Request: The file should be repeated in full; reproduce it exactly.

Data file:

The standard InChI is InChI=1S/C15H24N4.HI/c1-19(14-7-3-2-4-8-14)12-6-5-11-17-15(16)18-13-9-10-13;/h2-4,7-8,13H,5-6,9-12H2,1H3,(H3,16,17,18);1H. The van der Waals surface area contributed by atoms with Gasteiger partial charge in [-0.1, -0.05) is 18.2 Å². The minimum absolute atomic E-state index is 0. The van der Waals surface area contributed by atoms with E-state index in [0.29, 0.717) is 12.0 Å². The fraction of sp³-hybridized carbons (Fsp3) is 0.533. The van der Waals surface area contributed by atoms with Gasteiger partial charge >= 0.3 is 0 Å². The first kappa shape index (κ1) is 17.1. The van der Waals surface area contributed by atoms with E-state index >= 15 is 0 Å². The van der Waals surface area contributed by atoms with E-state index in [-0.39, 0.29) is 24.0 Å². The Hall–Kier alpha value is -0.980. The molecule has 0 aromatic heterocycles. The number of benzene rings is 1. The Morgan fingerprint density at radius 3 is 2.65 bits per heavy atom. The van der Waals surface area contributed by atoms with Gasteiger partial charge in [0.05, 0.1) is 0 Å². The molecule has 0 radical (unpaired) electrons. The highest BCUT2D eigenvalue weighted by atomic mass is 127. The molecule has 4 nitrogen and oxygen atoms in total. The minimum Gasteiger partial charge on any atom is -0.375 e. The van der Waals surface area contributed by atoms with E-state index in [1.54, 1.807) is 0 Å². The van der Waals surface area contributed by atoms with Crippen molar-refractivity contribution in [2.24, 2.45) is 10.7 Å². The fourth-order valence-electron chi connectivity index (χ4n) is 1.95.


The standard InChI is InChI=1S/C15H24N4.HI/c1-19(14-7-3-2-4-8-14)12-6-5-11-17-15(16)18-13-9-10-13;/h2-4,7-8,13H,5-6,9-12H2,1H3,(H3,16,17,18);1H. The van der Waals surface area contributed by atoms with Gasteiger partial charge in [-0.1, -0.05) is 18.2 Å². The minimum absolute atomic E-state index is 0. The van der Waals surface area contributed by atoms with E-state index in [0.29, 0.717) is 12.0 Å². The fraction of sp³-hybridized carbons (Fsp3) is 0.533. The van der Waals surface area contributed by atoms with Gasteiger partial charge >= 0.3 is 0 Å². The first kappa shape index (κ1) is 17.1. The van der Waals surface area contributed by atoms with E-state index >= 15 is 0 Å². The van der Waals surface area contributed by atoms with E-state index in [-0.39, 0.29) is 24.0 Å². The Hall–Kier alpha value is -0.980. The molecule has 0 aromatic heterocycles. The number of benzene rings is 1. The Morgan fingerprint density at radius 3 is 2.65 bits per heavy atom. The van der Waals surface area contributed by atoms with Gasteiger partial charge in [0.05, 0.1) is 0 Å². The molecule has 0 radical (unpaired) electrons. The highest BCUT2D eigenvalue weighted by atomic mass is 127. The molecule has 4 nitrogen and oxygen atoms in total. The minimum Gasteiger partial charge on any atom is -0.375 e. The van der Waals surface area contributed by atoms with E-state index in [1.54, 1.807) is 0 Å². The van der Waals surface area contributed by atoms with Crippen molar-refractivity contribution in [2.24, 2.45) is 10.7 Å². The fourth-order valence-electron chi connectivity index (χ4n) is 1.95.